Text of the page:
Rack Conveyor Dishwashers
Rack conveyor dishwashers work on a pass-through system where the baskets of soiled tableware are on a conveyor belt which passes through the washing machine, going through wash zones which start at pre-rinse, go to hot wash, then hot rinse and come out on the other side of the conveyor ready for stacking away.

To summarise when choosing your machine take into account:
Type of machine within your budget. The cheapest is not always the best buy.
How many items an hour you want to wash
Size and height of the items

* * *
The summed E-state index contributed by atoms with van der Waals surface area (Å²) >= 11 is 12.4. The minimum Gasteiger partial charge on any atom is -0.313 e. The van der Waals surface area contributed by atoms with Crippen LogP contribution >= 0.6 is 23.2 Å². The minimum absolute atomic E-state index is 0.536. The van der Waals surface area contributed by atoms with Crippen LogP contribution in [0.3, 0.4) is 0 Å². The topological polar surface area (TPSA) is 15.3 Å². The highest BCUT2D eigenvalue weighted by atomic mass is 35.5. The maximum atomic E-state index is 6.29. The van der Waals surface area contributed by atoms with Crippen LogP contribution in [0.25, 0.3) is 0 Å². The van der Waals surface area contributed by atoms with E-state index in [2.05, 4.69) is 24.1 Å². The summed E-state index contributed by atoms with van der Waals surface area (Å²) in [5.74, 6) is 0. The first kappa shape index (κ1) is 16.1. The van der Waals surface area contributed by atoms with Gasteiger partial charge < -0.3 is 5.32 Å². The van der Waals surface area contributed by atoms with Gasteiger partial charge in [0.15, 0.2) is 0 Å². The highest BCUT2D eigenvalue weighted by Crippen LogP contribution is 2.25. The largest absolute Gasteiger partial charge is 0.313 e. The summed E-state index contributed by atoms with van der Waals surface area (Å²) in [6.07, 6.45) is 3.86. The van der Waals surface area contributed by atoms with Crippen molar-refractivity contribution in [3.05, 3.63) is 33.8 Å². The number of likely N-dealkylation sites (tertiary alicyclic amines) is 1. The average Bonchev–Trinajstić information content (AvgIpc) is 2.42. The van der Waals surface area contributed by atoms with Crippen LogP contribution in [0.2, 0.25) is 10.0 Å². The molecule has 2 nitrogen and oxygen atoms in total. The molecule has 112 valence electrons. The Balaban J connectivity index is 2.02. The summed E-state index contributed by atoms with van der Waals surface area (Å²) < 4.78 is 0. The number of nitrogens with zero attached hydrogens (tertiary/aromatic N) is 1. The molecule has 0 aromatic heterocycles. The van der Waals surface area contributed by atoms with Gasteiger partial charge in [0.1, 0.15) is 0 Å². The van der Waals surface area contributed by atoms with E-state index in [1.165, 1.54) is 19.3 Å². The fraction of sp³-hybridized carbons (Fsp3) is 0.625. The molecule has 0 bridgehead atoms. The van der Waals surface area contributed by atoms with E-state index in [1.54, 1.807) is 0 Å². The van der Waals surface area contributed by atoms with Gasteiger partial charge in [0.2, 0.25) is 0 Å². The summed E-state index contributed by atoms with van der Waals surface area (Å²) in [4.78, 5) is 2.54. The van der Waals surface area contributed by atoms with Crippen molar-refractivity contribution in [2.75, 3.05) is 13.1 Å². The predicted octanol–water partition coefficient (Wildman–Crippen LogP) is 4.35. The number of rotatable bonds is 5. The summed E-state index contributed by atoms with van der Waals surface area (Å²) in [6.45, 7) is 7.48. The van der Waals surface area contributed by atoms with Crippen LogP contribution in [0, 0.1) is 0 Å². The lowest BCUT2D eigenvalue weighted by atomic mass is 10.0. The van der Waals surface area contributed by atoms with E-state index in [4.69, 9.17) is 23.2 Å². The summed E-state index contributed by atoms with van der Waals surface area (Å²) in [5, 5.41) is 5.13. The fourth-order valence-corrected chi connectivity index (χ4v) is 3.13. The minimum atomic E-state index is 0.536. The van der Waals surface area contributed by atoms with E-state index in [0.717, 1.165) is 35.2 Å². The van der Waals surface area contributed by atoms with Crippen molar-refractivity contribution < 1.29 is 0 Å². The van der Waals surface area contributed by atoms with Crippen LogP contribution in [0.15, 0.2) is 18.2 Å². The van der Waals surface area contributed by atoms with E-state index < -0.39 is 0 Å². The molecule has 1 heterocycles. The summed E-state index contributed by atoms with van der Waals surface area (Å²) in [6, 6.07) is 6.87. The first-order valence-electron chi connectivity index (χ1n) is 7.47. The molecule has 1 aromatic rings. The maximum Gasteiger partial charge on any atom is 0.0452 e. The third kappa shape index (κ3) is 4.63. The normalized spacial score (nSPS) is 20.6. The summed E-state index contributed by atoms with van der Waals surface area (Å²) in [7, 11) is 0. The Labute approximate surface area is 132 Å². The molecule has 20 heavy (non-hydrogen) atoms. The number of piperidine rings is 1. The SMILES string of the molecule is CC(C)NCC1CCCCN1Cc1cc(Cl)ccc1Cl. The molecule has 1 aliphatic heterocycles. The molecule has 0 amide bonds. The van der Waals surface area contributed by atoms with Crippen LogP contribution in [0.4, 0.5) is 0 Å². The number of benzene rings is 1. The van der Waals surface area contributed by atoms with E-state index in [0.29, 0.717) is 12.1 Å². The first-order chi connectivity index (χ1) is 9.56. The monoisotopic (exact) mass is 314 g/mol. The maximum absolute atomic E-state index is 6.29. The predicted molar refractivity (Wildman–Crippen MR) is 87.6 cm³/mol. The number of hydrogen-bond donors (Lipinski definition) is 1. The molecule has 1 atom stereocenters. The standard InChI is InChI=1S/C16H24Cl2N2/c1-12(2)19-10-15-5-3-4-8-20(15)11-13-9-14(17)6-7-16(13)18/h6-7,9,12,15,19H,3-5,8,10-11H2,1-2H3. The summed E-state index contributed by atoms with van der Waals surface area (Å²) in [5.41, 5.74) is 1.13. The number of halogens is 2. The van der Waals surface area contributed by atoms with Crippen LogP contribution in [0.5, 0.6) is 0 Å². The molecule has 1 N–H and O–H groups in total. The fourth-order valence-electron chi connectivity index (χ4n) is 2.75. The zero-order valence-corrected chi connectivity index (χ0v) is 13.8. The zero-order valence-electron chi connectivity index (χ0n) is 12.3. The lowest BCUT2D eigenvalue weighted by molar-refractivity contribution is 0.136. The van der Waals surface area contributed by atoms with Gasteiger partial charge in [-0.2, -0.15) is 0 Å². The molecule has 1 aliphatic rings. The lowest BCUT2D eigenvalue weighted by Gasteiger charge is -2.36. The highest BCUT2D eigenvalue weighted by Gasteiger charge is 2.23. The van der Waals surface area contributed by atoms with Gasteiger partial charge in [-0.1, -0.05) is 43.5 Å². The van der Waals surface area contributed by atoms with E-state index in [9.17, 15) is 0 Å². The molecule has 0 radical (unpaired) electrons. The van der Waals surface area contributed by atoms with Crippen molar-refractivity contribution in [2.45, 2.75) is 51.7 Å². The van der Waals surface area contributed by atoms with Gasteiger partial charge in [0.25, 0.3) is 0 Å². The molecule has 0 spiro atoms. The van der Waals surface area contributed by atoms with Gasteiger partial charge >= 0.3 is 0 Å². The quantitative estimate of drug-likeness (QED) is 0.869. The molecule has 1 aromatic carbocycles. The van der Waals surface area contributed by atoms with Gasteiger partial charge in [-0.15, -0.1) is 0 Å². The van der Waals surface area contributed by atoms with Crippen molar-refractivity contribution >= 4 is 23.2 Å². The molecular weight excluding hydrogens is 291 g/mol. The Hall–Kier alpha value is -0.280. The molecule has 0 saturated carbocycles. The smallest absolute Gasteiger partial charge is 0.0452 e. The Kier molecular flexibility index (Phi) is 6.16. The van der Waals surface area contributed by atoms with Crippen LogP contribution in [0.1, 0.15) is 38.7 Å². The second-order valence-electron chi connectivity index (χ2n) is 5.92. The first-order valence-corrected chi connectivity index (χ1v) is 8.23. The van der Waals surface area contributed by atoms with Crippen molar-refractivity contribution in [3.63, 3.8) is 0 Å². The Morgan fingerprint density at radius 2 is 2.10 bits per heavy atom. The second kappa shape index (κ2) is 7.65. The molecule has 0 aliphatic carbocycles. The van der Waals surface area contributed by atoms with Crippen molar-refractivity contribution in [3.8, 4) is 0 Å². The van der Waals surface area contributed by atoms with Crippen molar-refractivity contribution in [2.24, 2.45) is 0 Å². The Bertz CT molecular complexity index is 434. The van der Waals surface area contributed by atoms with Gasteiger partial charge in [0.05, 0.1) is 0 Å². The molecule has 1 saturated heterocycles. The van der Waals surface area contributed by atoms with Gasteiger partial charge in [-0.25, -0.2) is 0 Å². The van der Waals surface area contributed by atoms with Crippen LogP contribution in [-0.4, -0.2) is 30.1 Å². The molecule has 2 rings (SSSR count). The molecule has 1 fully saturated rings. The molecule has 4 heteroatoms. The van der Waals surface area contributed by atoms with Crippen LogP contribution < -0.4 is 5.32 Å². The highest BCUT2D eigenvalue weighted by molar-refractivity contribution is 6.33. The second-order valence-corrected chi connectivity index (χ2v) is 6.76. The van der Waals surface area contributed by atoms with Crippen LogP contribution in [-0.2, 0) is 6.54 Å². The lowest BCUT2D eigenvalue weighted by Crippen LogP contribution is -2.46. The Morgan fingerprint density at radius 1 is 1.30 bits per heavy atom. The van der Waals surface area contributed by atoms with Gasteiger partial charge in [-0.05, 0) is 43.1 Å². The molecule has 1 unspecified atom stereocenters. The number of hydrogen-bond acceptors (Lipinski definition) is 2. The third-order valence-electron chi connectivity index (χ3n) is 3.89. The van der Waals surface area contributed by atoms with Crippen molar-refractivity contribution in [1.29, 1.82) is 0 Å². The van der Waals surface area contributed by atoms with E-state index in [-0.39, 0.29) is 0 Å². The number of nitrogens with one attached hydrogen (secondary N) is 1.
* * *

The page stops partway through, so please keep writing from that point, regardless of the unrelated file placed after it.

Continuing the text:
The location of the machine, Drain type, electrical power available, water supply.
Water hardness ( do you need a water softener)
Access to the location, some larger machines may not go through doorways etc.
Recommended manufacturers: Classeq, Dawson, Halcyon, Meiko, Proton, Sammic. These are machines we have personal experience with over the last 25 years. For further help and advice contact us and we will be pleased to provide information and quotations for installations and machines